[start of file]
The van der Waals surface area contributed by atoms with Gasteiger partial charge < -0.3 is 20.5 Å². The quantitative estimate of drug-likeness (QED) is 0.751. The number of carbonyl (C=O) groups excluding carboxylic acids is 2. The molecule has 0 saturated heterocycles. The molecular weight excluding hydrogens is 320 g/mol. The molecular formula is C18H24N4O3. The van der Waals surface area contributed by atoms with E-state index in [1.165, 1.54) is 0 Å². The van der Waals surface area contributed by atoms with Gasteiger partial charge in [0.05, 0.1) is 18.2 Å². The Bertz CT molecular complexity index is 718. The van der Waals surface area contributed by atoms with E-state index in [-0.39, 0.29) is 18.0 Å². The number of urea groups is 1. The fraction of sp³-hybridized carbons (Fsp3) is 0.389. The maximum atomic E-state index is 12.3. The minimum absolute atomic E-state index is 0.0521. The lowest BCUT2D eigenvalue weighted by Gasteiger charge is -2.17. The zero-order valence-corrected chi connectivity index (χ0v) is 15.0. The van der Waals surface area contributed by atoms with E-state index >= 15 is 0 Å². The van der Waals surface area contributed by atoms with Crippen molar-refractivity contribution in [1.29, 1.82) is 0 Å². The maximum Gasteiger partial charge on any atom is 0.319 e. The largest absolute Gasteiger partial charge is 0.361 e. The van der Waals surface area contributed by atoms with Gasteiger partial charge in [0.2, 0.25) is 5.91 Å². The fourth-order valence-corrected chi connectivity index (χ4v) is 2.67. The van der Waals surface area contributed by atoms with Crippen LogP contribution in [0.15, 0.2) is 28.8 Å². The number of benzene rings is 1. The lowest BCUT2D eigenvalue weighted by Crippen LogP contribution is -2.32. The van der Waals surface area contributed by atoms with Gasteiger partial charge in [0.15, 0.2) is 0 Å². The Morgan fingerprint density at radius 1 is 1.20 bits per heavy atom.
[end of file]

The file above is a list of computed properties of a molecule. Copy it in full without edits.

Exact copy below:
The van der Waals surface area contributed by atoms with Gasteiger partial charge < -0.3 is 20.5 Å². The quantitative estimate of drug-likeness (QED) is 0.751. The number of carbonyl (C=O) groups excluding carboxylic acids is 2. The molecule has 0 saturated heterocycles. The molecular weight excluding hydrogens is 320 g/mol. The molecular formula is C18H24N4O3. The van der Waals surface area contributed by atoms with E-state index in [1.165, 1.54) is 0 Å². The van der Waals surface area contributed by atoms with Gasteiger partial charge in [0.05, 0.1) is 18.2 Å². The Bertz CT molecular complexity index is 718. The van der Waals surface area contributed by atoms with E-state index in [-0.39, 0.29) is 18.0 Å². The number of urea groups is 1. The fraction of sp³-hybridized carbons (Fsp3) is 0.389. The maximum atomic E-state index is 12.3. The minimum absolute atomic E-state index is 0.0521. The lowest BCUT2D eigenvalue weighted by Gasteiger charge is -2.17. The zero-order valence-corrected chi connectivity index (χ0v) is 15.0. The van der Waals surface area contributed by atoms with E-state index >= 15 is 0 Å². The van der Waals surface area contributed by atoms with Crippen molar-refractivity contribution in [1.29, 1.82) is 0 Å². The maximum Gasteiger partial charge on any atom is 0.319 e. The largest absolute Gasteiger partial charge is 0.361 e. The van der Waals surface area contributed by atoms with Gasteiger partial charge in [0.2, 0.25) is 5.91 Å². The fourth-order valence-corrected chi connectivity index (χ4v) is 2.67. The van der Waals surface area contributed by atoms with Crippen LogP contribution in [0.15, 0.2) is 28.8 Å². The number of benzene rings is 1. The lowest BCUT2D eigenvalue weighted by Crippen LogP contribution is -2.32. The van der Waals surface area contributed by atoms with Gasteiger partial charge in [0.15, 0.2) is 0 Å². The Morgan fingerprint density at radius 1 is 1.20 bits per heavy atom.